Nets rookie Rondae Hollis-Jefferson grew up wanting to be like Kobe

NEW YORK -- Rondae Hollis-Jefferson grew up hoping to follow in Kobe Bryant’s footsteps and become an NBA star -- just like his idol.

Hollis-Jefferson, the rookie standout for the Brooklyn Nets, was raised in crime-ridden Chester, Pa., about a half-hour drive from Bryant’s hometown of Lower Merion.

"Every kid I would say around that time from where we’re from was like, 'I wanna be like Kobe. I wanna be like him,'" Hollis-Jefferson said Sunday after hearing the news that Bryant will retire at the end of the season.

“He grew up so close to us, and it was just like, ‘I could do that. I could do that. Let me work on it.’ He gave so many people hope to work hard in whatever they did. And I was one of those kids that really, really took that in to doing the extra things -- the things that were necessary, the things that you thought were unnecessary. I was just a kid that felt I needed to do those things in order to get over the hump and be successful. He inspired me like no one before -- besides my mom and brother. He’s up there.”

Hollis-Jefferson, who had always wanted to meet Bryant, wound up facing his idol on Nov. 6 in Brooklyn. After the game, the two shared a private moment in which Bryant was highly complementary of the 20-year-old defensive stalwart.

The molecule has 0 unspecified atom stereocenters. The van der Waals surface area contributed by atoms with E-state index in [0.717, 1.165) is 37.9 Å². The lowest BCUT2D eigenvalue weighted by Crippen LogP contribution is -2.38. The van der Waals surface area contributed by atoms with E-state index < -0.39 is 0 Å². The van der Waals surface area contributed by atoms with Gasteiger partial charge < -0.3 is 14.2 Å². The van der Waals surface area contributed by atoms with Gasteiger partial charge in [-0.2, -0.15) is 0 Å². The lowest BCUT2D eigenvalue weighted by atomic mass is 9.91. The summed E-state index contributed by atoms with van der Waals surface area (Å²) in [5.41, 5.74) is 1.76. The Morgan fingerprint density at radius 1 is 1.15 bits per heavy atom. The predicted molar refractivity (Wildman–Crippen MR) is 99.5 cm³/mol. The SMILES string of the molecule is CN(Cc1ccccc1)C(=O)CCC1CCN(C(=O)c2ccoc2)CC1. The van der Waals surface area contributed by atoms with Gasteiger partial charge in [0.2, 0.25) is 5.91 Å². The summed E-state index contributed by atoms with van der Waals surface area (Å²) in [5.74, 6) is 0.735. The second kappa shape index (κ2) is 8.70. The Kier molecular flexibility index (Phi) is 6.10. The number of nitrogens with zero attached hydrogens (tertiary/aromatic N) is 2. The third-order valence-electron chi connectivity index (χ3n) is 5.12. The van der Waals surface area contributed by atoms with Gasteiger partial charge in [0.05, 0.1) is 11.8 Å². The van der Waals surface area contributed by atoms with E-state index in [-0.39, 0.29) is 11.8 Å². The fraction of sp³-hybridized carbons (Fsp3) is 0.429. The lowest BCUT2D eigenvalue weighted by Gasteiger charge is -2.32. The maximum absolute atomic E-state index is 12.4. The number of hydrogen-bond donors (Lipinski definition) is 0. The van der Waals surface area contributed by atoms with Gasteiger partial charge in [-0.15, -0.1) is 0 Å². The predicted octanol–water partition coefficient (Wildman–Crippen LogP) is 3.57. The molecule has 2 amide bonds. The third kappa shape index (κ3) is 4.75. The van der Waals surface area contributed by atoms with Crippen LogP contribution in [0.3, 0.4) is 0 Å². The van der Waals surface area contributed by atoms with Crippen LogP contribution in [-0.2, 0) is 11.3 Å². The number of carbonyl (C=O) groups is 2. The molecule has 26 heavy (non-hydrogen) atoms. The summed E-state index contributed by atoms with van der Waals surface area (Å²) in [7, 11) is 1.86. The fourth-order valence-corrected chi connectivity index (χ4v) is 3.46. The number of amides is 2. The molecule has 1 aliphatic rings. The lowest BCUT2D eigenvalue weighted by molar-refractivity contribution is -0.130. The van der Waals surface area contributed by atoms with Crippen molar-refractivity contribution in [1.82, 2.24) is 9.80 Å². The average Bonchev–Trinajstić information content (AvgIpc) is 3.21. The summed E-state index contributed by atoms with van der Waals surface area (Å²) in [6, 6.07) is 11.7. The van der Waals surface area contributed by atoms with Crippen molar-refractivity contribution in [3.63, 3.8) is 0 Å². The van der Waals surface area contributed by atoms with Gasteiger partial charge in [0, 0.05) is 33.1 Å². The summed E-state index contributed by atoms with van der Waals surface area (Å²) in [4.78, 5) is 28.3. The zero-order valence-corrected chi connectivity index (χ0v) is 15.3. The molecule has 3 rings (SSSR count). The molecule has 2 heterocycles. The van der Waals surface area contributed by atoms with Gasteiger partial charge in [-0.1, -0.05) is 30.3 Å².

“It was great just to be in his presence, to hear from him, and for him to tell me that he’s watching, he’s noticing, and telling me to keep working hard -- it means the world to me,” Hollis-Jefferson said. “It gives you a sense of hope, like you can be something special, and that’s all I’m trying to be is something special.”

The Nets were going to draft Bryant in 1996 but ended up failing to call his bluff, a decision the franchise obviously regrets. Over his career with the Los Angeles Lakers, the 37-year-old shooting guard has made 17 All-Star teams and won five titles. In a four-game sweep of the Nets in the 2002 NBA finals, Bryant scored 22, 24, 36 and 25 points.

Hollis-Jefferson is just glad he got his chance to match up with his favorite player.

“I don’t want to say I was a part of it, but to be in the NBA when this is happening -- it’s like, I was a part of history,” Hollis-Jefferson said. “I can tell my kids, ‘Hey, it was my first year in the NBA and he retired that year.’ So I got a little story to tell, to be a part of it. It’s a huge thing, and I respect him.”

The Nets face the Lakers again on March 1.

“I’m definitely gonna show my respects before the game and after,” Hollis-Jefferson said. “I got to pay my dues. But when we’re out there on the court, I’ve got to play him hard -- just put it in his mind that his last time playing against a Chester guy, it was a great matchup. I definitely look forward to that. It’s an amazing feeling to be a part of that.”